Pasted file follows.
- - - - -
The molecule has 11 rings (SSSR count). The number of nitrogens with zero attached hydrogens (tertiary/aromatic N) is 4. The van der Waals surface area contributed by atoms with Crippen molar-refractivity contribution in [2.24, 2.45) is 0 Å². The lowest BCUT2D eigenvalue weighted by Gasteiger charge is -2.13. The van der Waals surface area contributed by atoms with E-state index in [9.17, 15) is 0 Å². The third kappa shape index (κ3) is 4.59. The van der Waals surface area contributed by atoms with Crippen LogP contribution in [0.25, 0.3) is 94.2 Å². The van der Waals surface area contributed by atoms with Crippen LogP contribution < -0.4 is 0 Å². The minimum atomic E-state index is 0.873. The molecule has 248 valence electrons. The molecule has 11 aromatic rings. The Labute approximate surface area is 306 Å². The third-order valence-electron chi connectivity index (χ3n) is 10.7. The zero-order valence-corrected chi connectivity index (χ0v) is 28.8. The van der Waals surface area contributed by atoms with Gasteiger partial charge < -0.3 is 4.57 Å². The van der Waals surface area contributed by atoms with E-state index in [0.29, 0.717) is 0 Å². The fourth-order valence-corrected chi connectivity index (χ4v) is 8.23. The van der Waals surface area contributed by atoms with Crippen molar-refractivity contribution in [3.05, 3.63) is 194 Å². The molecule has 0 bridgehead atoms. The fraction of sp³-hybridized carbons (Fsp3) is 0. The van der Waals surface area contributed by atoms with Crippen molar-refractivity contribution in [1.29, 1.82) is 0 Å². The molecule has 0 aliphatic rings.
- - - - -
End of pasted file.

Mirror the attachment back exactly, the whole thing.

The molecule has 11 rings (SSSR count). The number of nitrogens with zero attached hydrogens (tertiary/aromatic N) is 4. The van der Waals surface area contributed by atoms with Crippen molar-refractivity contribution in [2.24, 2.45) is 0 Å². The lowest BCUT2D eigenvalue weighted by Gasteiger charge is -2.13. The van der Waals surface area contributed by atoms with E-state index in [9.17, 15) is 0 Å². The third kappa shape index (κ3) is 4.59. The van der Waals surface area contributed by atoms with Crippen LogP contribution in [0.25, 0.3) is 94.2 Å². The van der Waals surface area contributed by atoms with Crippen LogP contribution < -0.4 is 0 Å². The minimum atomic E-state index is 0.873. The molecule has 248 valence electrons. The molecule has 11 aromatic rings. The Labute approximate surface area is 306 Å². The third-order valence-electron chi connectivity index (χ3n) is 10.7. The zero-order valence-corrected chi connectivity index (χ0v) is 28.8. The van der Waals surface area contributed by atoms with Gasteiger partial charge < -0.3 is 4.57 Å². The van der Waals surface area contributed by atoms with E-state index in [0.29, 0.717) is 0 Å². The fourth-order valence-corrected chi connectivity index (χ4v) is 8.23. The van der Waals surface area contributed by atoms with Crippen molar-refractivity contribution in [3.05, 3.63) is 194 Å². The molecule has 0 bridgehead atoms. The fraction of sp³-hybridized carbons (Fsp3) is 0. The van der Waals surface area contributed by atoms with Crippen molar-refractivity contribution in [1.29, 1.82) is 0 Å². The molecule has 0 aliphatic rings.